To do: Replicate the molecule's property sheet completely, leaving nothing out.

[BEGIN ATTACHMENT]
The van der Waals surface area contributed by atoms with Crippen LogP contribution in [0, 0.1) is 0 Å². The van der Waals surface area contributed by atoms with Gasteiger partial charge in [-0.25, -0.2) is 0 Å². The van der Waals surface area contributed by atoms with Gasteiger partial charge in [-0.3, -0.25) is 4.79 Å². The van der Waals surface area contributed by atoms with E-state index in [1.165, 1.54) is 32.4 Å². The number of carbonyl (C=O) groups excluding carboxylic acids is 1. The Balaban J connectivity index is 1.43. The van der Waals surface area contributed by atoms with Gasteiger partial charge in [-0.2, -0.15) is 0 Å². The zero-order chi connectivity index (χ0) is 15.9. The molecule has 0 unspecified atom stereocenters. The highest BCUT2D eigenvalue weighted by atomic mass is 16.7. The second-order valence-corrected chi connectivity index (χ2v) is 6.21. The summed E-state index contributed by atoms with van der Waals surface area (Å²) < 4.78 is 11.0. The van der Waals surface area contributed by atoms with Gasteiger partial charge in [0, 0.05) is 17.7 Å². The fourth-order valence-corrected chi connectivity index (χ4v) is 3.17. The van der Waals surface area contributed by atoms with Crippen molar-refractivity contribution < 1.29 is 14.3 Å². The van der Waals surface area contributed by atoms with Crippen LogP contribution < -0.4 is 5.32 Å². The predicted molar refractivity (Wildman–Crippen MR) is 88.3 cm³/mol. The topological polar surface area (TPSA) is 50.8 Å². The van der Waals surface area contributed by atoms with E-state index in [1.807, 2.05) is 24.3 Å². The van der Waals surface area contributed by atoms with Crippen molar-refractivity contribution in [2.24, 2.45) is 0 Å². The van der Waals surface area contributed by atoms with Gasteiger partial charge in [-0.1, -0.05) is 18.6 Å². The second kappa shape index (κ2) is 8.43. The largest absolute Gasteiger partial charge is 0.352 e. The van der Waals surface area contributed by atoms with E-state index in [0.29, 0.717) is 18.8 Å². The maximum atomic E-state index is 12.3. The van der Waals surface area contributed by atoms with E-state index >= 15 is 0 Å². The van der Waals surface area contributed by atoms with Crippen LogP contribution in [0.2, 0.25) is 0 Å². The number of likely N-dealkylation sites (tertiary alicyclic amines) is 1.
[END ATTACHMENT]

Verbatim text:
The van der Waals surface area contributed by atoms with Crippen LogP contribution in [0, 0.1) is 0 Å². The van der Waals surface area contributed by atoms with Gasteiger partial charge in [-0.25, -0.2) is 0 Å². The van der Waals surface area contributed by atoms with Gasteiger partial charge in [-0.3, -0.25) is 4.79 Å². The van der Waals surface area contributed by atoms with E-state index in [1.165, 1.54) is 32.4 Å². The number of carbonyl (C=O) groups excluding carboxylic acids is 1. The Balaban J connectivity index is 1.43. The van der Waals surface area contributed by atoms with Gasteiger partial charge in [-0.2, -0.15) is 0 Å². The zero-order chi connectivity index (χ0) is 15.9. The molecule has 0 unspecified atom stereocenters. The highest BCUT2D eigenvalue weighted by atomic mass is 16.7. The second-order valence-corrected chi connectivity index (χ2v) is 6.21. The summed E-state index contributed by atoms with van der Waals surface area (Å²) < 4.78 is 11.0. The van der Waals surface area contributed by atoms with Gasteiger partial charge in [0, 0.05) is 17.7 Å². The fourth-order valence-corrected chi connectivity index (χ4v) is 3.17. The van der Waals surface area contributed by atoms with Crippen molar-refractivity contribution < 1.29 is 14.3 Å². The van der Waals surface area contributed by atoms with Crippen LogP contribution < -0.4 is 5.32 Å². The predicted molar refractivity (Wildman–Crippen MR) is 88.3 cm³/mol. The topological polar surface area (TPSA) is 50.8 Å². The van der Waals surface area contributed by atoms with E-state index in [1.807, 2.05) is 24.3 Å². The van der Waals surface area contributed by atoms with Crippen molar-refractivity contribution in [2.24, 2.45) is 0 Å². The van der Waals surface area contributed by atoms with Gasteiger partial charge in [-0.1, -0.05) is 18.6 Å². The second kappa shape index (κ2) is 8.43. The largest absolute Gasteiger partial charge is 0.352 e. The van der Waals surface area contributed by atoms with E-state index in [0.29, 0.717) is 18.8 Å². The maximum atomic E-state index is 12.3. The van der Waals surface area contributed by atoms with E-state index >= 15 is 0 Å². The van der Waals surface area contributed by atoms with Crippen LogP contribution in [0.2, 0.25) is 0 Å². The number of likely N-dealkylation sites (tertiary alicyclic amines) is 1.